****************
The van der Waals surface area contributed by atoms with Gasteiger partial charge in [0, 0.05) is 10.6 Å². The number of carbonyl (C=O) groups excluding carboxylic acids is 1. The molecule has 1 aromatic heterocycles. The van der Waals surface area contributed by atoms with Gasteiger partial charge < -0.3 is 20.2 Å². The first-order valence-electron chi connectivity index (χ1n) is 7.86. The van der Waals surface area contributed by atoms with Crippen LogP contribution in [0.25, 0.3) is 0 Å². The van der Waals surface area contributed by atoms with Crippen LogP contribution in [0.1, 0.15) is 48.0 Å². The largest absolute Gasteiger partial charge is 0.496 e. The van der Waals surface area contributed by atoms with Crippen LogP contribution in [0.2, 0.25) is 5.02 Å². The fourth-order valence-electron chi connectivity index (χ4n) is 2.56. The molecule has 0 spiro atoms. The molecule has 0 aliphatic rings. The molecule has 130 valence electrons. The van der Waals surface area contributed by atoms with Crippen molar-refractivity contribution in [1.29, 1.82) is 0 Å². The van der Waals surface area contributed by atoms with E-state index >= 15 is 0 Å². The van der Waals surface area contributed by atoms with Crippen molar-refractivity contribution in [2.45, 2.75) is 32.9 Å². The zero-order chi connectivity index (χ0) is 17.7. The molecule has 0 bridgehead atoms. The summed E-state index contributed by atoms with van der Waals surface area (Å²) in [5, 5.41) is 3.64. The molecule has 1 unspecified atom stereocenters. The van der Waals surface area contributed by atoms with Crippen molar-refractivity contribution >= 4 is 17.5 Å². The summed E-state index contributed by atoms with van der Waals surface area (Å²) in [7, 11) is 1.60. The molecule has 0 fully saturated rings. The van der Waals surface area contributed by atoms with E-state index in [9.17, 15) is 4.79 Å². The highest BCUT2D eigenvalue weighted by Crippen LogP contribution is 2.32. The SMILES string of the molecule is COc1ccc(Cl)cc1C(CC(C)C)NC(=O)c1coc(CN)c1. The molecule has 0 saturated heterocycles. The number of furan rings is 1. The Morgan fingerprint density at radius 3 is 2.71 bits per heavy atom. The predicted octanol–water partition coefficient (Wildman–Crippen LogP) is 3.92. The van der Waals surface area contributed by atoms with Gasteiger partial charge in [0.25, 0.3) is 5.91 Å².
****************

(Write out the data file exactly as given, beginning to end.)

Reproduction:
The van der Waals surface area contributed by atoms with Gasteiger partial charge in [0, 0.05) is 10.6 Å². The number of carbonyl (C=O) groups excluding carboxylic acids is 1. The molecule has 1 aromatic heterocycles. The van der Waals surface area contributed by atoms with Gasteiger partial charge < -0.3 is 20.2 Å². The first-order valence-electron chi connectivity index (χ1n) is 7.86. The van der Waals surface area contributed by atoms with Crippen LogP contribution in [0.25, 0.3) is 0 Å². The van der Waals surface area contributed by atoms with Crippen LogP contribution in [0.1, 0.15) is 48.0 Å². The largest absolute Gasteiger partial charge is 0.496 e. The van der Waals surface area contributed by atoms with Crippen LogP contribution in [0.2, 0.25) is 5.02 Å². The fourth-order valence-electron chi connectivity index (χ4n) is 2.56. The molecule has 0 spiro atoms. The molecule has 0 aliphatic rings. The molecule has 130 valence electrons. The van der Waals surface area contributed by atoms with Crippen molar-refractivity contribution in [1.29, 1.82) is 0 Å². The van der Waals surface area contributed by atoms with E-state index >= 15 is 0 Å². The van der Waals surface area contributed by atoms with Crippen molar-refractivity contribution in [2.45, 2.75) is 32.9 Å². The zero-order chi connectivity index (χ0) is 17.7. The molecule has 0 bridgehead atoms. The summed E-state index contributed by atoms with van der Waals surface area (Å²) in [5, 5.41) is 3.64. The molecule has 1 unspecified atom stereocenters. The van der Waals surface area contributed by atoms with Crippen molar-refractivity contribution >= 4 is 17.5 Å². The summed E-state index contributed by atoms with van der Waals surface area (Å²) in [7, 11) is 1.60. The molecule has 0 fully saturated rings. The van der Waals surface area contributed by atoms with E-state index in [9.17, 15) is 4.79 Å². The highest BCUT2D eigenvalue weighted by Crippen LogP contribution is 2.32. The SMILES string of the molecule is COc1ccc(Cl)cc1C(CC(C)C)NC(=O)c1coc(CN)c1. The molecule has 0 saturated heterocycles. The number of furan rings is 1. The Morgan fingerprint density at radius 3 is 2.71 bits per heavy atom. The predicted octanol–water partition coefficient (Wildman–Crippen LogP) is 3.92. The van der Waals surface area contributed by atoms with Gasteiger partial charge in [0.25, 0.3) is 5.91 Å².